Qualys Blog


Guest Blog: Who Will Secure the Clouds of Tomorrow?

Guest author: Virtualization and Security Expert Alessandro Perilli discusses the future of cloud computing and its security implications.

Alessandro Perilli

By Alessandro Perilli, CISSP
Founder and Chief Editor, virtualization.info

The data centers of tomorrow will be computing clouds – massive aggregations of resources that are served inside geographically dispersed computers. A new server is plugged in and the cloud grows, stacking up new resources on top of the existing ones.

As vendors put their applications into these clouds, they don’t have to figure out where the actual hardware is or what happens if a machine has a failure at a point. They can offer reliability out-of-the-box, without even thinking about developing fail-over or clustering components.

As customers put their data into these clouds, they don’t have to buy the software to manipulate and process their data anymore. They just pay for the time the cloud is used to perform a certain task with their data. But who will secure these clouds? This piece will discuss the future of computing and its impact on security.

Cloud Architectures

There are many forms of cloud architectures. Today, the industry recognizes three of them, with a common definition for each: Infrastructure-as-a-Service (IaaS), Platform-as-a-Service (PaaS) and Software-as-a-Service (SaaS).

  • In the IaaS model, the computing cloud serves empty virtual machines, which can be filled with anything a vendor or a customer wants, from the operating system to the CRM solution of choice.This model abstracts the physical hardware and so it’s a computing cloud in the sense that more CPUs, memory modules, hard drives, network switches can be added to the resource pool transparently, no matter where their containers -servers and storage arrays – are in the world.
  • In the PaaS model, the computing cloud serves application frameworks that understand one or more programming languages, which can be filled with software that wasn’t originally developed for the cloud and doesn’t know how to scale to be cloud-ready. This model abstracts the operating system structures and so it’s a computing cloud in the sense that there are no problems like OS upgrades, patches, libraries incompatibilities and related downtimes.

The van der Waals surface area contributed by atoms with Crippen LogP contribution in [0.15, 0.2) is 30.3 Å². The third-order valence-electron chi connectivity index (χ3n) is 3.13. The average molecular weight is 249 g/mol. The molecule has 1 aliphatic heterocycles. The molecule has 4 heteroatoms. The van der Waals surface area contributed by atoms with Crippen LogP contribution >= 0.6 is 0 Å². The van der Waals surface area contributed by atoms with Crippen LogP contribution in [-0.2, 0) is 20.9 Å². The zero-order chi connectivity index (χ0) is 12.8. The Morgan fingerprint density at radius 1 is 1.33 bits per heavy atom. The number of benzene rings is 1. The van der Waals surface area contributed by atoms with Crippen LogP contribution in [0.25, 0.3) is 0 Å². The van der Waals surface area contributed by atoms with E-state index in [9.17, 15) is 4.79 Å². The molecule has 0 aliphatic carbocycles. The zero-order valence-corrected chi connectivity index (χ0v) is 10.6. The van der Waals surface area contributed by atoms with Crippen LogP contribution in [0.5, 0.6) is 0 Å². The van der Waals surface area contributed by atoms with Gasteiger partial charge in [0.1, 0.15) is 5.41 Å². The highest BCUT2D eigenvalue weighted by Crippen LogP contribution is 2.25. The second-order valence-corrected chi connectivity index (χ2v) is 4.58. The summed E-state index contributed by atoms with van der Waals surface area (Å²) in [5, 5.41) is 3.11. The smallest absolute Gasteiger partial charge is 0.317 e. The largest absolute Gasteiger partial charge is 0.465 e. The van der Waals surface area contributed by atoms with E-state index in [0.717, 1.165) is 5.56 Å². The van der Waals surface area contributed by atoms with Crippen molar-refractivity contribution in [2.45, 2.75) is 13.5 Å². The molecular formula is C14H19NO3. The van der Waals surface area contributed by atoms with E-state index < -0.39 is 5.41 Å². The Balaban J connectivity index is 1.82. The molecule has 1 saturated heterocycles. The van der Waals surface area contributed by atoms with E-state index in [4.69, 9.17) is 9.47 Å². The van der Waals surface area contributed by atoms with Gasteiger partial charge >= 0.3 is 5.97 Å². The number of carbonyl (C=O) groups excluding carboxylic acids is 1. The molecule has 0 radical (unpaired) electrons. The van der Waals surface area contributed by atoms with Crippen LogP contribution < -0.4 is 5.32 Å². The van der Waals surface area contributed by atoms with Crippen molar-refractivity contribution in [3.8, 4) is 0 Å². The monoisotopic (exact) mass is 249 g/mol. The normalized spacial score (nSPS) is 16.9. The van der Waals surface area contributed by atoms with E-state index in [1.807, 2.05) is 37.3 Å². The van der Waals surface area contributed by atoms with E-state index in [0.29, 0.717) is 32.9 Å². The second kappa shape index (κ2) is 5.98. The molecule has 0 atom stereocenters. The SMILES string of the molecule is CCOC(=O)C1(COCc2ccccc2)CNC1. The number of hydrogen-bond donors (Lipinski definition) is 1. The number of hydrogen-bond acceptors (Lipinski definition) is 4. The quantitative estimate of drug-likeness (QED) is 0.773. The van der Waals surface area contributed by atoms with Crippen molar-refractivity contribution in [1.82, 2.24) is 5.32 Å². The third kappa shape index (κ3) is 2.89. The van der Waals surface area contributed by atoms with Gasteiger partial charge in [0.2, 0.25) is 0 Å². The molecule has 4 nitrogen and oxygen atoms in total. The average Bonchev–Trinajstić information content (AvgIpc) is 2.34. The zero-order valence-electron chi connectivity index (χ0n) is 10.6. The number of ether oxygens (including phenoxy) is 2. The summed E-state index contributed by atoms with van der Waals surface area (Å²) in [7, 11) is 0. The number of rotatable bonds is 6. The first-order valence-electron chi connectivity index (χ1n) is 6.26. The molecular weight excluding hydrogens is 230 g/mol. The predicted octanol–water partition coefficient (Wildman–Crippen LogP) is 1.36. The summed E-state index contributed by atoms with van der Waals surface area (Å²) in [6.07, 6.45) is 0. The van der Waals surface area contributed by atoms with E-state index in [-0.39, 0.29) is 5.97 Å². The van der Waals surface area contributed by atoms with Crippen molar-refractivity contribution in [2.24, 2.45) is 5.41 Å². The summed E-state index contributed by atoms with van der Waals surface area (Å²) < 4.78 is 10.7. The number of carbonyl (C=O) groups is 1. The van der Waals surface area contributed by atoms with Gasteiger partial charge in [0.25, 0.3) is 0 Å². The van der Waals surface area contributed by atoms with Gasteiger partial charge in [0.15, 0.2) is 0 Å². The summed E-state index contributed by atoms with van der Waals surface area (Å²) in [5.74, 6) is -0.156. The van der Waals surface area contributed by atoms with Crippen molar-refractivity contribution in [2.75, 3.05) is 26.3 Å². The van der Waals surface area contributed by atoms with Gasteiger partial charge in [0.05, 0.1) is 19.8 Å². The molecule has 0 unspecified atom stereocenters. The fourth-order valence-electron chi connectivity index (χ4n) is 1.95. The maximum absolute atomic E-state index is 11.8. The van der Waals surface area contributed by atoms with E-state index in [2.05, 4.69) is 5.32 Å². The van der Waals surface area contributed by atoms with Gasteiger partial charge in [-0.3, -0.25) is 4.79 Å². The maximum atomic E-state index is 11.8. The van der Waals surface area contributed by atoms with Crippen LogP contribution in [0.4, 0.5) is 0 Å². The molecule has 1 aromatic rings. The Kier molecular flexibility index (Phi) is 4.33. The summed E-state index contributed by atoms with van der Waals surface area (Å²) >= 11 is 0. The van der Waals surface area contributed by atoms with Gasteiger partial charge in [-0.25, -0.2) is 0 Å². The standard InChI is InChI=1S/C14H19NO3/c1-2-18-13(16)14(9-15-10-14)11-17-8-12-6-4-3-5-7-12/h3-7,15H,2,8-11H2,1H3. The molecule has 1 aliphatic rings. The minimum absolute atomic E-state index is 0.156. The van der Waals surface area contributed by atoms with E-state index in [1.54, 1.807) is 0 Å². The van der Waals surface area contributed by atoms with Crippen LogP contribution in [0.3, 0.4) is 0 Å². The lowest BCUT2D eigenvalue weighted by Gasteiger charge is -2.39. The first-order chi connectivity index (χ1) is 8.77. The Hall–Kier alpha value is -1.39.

• In the SaaS model, the computing cloud serves applications, which can be used to perform all tasks customers perform today with on-premise software, uploading data in the storage part of the cloud and downloading it on demand. This model abstracts everything below the application level. There’s no hardware to maintain, no operating system to patch, no software conflicts to avoid. It is the computer over the web.

Looking at current trends, we can see a future world where the SaaS model will prevail and web applications are the norm, not the exceptions that we have to refer to with special names like "Web 2.0."

Virtualization vendors are spending a huge amount of effort to abstract the hardware layer and decouple the applications from the operating systems. This makes sense because software vendors that want to deliver their products to the largest possible audience simply cannot develop for the overwhelming amount of server, desktop and mobile platforms we have today. But what’s the need for virtualization (which requires that customers adopt yet another product, which is ultimately a massive waste of money) when we already have a common, ubiquitous operating system which millions interact with every day and that can be used to deliver applications on any device, from the desktop to the smart-phone? Of course I’m talking about the web.

Until 10 years ago we failed to realize the potential of the web as an operating system. Then the plethora of startups generated what we call today the Web 2.0 momentum, demonstrating that we could solve our application delivery problems in a new way without using new tools.

Google is evangelizing a SaaS world, proving its viability with applications like Gmail or Apps. Maybe those are not yet as good as the on-premise solutions we are used to, but they are already viable and even desirable in some circumstances. The Microsoft conversion to the cloud, including the upcoming Office Online, or the just launched PaaS cloud called Windows Azure, is a confirmation that a SaaS world makes sense.

So it’s not that unlikely to imagine that, over time, the existing, on-premise applications will be slowly replaced by web-based counterparts. And that the mass adoption of mobile devices like the Apple iPhone or the Google Android handsets, and the overwhelming amount of tablet PCs that will come out during 2010, will have a major role in accelerating this process.

Before the time SaaS will be ubiquitous anyway, IaaS and PaaS models will have their moments of glory.

The world will not turn to SaaS in a day. SaaS has been around for more than 10 years now, and it hasn’t changed much. Such things require a lot of time and a radical change in mindset. And sometimes a new mindset requires new generations of people to become decision makers. IaaS and PaaS will lower the cost of entry for vendors that want to offer SaaS. So while tomorrow, most end users will just look at SaaS versions of the applications they use today, vendors selling those SaaS products will likely adopt IaaS and PaaS technologies behind the scene. IaaS and PaaS will also make the transition to SaaS smoother. Both will need to contain and move to the cloud, in a semi-transparent way, the legacy applications that are not developed with computing cloud in mind.